Staying in Belfast on his first visit to Northern Ireland, CHRISTOPHER CARTER travels by public transport but is perplexed by some ticketing issues and the lack of forward views on coaches

Translink Ulsterbus National Trust-branded Optare Solo M9250 SR departing from the visitor centre on the short shuttle service to The Giant’s Causeway, to which most visitors walk using separate scenic trails along the top and bottom of the cliffs.

Translink – headquartered in Belfast – was established when the operating companies Citybus (now Metro), Ulsterbus and NI Railways came together in 1996 (retaining their legal status) to provide coordinated public transport and reduce car journeys.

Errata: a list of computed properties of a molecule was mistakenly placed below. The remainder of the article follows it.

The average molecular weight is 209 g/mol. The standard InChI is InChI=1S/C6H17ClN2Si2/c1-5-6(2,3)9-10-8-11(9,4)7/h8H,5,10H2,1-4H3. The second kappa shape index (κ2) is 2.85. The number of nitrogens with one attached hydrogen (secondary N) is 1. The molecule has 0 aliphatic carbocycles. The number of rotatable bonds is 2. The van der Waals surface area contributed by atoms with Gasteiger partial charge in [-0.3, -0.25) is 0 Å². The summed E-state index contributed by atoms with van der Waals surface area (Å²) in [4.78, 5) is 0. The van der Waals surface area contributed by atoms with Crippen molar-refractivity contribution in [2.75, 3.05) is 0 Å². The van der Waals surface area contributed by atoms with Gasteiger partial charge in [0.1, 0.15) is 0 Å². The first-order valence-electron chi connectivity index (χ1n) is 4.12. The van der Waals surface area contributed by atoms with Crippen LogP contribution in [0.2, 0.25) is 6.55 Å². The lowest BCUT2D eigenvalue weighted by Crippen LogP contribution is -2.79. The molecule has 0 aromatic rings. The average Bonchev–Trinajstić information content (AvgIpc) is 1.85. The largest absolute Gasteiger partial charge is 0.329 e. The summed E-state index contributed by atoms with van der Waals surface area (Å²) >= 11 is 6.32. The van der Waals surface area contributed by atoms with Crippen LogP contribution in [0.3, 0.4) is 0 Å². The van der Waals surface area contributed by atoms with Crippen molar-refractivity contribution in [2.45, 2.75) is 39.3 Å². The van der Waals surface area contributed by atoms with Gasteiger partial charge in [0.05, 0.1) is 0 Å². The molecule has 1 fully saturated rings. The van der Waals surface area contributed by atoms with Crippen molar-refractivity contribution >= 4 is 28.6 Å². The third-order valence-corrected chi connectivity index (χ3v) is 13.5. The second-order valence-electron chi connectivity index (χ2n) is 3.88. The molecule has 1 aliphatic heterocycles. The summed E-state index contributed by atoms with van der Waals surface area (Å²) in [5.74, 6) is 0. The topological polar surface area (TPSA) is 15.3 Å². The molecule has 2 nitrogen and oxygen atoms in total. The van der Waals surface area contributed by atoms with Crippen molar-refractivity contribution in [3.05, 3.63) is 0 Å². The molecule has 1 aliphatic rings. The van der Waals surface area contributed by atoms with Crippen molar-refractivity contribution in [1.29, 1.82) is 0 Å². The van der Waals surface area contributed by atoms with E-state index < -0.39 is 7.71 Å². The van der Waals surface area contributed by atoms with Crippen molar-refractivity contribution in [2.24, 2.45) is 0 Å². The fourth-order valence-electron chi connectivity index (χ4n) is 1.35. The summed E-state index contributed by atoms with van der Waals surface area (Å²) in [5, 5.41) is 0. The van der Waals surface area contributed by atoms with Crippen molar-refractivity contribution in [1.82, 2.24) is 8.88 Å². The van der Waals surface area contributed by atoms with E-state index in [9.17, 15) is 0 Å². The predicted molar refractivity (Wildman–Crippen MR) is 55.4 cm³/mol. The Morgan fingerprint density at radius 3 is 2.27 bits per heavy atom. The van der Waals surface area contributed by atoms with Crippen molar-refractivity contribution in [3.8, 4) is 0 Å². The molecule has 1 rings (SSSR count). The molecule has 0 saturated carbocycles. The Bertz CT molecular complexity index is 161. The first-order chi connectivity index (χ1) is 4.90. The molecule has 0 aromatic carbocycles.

The public corporation is one of Northern Ireland's largest employers, with 4,000 staff and a turnover of over £168m. It oversees a fleet of 1,400 buses, coaches and trains, operating 12,500 services a day and before the pandemic carried almost 85 million passengers annually, a record high.

Visit Belfast extols: “There are many fascinating and beautiful places to visit in Belfast and Northern Ireland, and making your way around using public transport couldn't be easier, you can reach every county in a couple of hours'. I need little encouragement to use public transport and tested the claim on my inaugural visit during the two month school summer holidays in 2022 – a good time as additional scenic tourist routes run in July and August.

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